Two of the more relevant findings of this research are that people systematically exhibit a recency bias and an availability bias. The recency bias essentially says that we tend to – often incorrectly – assign more weight in our decision-making to a recent event than to one than occurred longer ago. There’s no reason that we should, and in many cases, the events that occurred years ago should carry more weight than the more recent events of yesterday, but none-the-less, we often assign a disproportionate weight to the more recent events. A very good example of this would be paying too much attention to this month’s investment performance and not enough attention to the many such periods in the past that were eventually followed by strong market recoveries.
The availability bias points out that we (again often inappropriately) tend to assign more weight to those activities that we can easily access in our memories (a vivid plane crash story we saw on CNN several years ago) than to those we can access with less ease (the 43,000 nameless people who die in the US every year in auto accidents). This would explain why so many are afraid to fly, even though the odds of dying in an auto accident are 1000 times greater.
These two biases help explain why it’s so easy to panic and sell-out at or near a market bottom, when any reasonable survey of history would indicate that that’s the last thing we should do.
So, What Can You / Should You Do?
First of all, stop watching the news. There is very little actionable information you’ll find on CNN / MS-NBC / CNBC / FOX. I know for some, this is like saying, “just give up the crack”, but it’s probably one of the single best things one can do in an environment like this. As an aside, I turned on the NBC Evening News last night – by mistake – and watched 22 minutes of the California wildfire, how rising gas prices are altering US lifestyles, G-8 leaders confronting climate change, and residents of a Midwest town surveying the damage of the recent floods. I think there was also a story about GM possibly laying off thousands and, of course, the stock market’s decline from the Friday before. Nothing here that in any way, shape or form tells me 1) what I should do about my future or 2) what I should do about yours – and not to mention depressing. This is just not helpful. If you have to get news, you’d probably do better and be able to be more selective with “print” (or the online equivalent).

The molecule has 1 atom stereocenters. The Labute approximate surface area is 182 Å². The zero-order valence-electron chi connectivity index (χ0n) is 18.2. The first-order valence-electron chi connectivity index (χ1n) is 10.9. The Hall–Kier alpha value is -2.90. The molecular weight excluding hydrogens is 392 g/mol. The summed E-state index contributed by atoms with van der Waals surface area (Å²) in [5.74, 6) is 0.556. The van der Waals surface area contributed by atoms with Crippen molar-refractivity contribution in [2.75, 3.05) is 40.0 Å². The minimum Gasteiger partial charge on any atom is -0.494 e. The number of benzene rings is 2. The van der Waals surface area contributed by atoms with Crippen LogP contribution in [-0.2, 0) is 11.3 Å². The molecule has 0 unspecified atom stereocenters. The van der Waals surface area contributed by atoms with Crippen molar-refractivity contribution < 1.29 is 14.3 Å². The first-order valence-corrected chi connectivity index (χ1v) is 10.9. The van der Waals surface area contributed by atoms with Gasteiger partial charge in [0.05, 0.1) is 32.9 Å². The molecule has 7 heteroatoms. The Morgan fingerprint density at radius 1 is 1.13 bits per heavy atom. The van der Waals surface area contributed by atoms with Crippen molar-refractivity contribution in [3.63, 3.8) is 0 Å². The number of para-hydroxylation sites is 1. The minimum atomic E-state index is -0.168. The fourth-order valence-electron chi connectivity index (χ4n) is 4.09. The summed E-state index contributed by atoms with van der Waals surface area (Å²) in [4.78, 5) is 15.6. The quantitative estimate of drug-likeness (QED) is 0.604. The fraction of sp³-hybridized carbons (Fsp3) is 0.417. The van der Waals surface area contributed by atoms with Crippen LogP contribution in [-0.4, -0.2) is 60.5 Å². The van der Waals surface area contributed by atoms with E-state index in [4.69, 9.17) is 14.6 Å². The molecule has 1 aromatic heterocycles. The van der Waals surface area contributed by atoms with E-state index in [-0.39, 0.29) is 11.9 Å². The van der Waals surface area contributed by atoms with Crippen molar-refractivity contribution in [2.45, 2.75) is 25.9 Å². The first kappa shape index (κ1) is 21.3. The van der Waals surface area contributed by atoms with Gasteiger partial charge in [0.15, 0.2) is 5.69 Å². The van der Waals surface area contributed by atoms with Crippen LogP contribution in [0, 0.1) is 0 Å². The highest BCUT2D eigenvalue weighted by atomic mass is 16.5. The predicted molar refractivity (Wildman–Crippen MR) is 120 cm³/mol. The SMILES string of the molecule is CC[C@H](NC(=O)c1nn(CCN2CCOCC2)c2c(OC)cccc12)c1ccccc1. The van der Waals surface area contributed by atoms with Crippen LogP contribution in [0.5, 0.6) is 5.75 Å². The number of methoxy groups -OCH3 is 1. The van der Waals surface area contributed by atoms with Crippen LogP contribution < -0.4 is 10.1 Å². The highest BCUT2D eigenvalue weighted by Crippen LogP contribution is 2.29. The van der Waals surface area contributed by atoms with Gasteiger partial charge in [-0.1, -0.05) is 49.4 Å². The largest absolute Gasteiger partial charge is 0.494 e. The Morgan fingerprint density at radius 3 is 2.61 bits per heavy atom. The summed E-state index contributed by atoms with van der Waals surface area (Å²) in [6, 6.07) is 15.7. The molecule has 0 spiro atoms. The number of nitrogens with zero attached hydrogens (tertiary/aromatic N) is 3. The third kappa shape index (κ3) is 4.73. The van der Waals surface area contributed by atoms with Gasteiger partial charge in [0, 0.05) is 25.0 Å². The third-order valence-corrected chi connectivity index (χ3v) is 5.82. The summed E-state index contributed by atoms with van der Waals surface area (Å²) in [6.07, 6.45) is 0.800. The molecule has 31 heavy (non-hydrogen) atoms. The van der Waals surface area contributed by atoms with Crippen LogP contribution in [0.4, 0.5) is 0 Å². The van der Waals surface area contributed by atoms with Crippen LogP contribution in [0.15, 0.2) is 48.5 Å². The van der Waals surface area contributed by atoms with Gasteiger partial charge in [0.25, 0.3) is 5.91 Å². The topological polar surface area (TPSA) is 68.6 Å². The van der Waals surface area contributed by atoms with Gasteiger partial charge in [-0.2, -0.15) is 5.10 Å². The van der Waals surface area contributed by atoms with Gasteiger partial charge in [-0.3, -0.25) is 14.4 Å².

(By the way, in case you’re wondering, personally I do closely follow the market and economic news because it’s my job to do so – not necessarily because it’s terribly helpful in making appropriate long-term decisions, but I do steel myself with a more-than-offsetting amount of long-term market history, which helps keep the day-to-day and month-to-month doom-and-gloom in, what I think is, its proper perspective.)
Secondly, if I may so suggest, read something – anything – historical in nature. I’m currently in the middle of “To Conquer the Air” about Wilbur and Orville Wright’s remarkable achievements leading to their historic 1903 Kitty Hawk flight, and concurrently, I’m just starting “Apollo”, which recounts NASA’s most remarkable achievement — perhaps the most remarkable technological achievement in our collective history, which of course is set against the backdrop of potential cold war nuclear annihilation.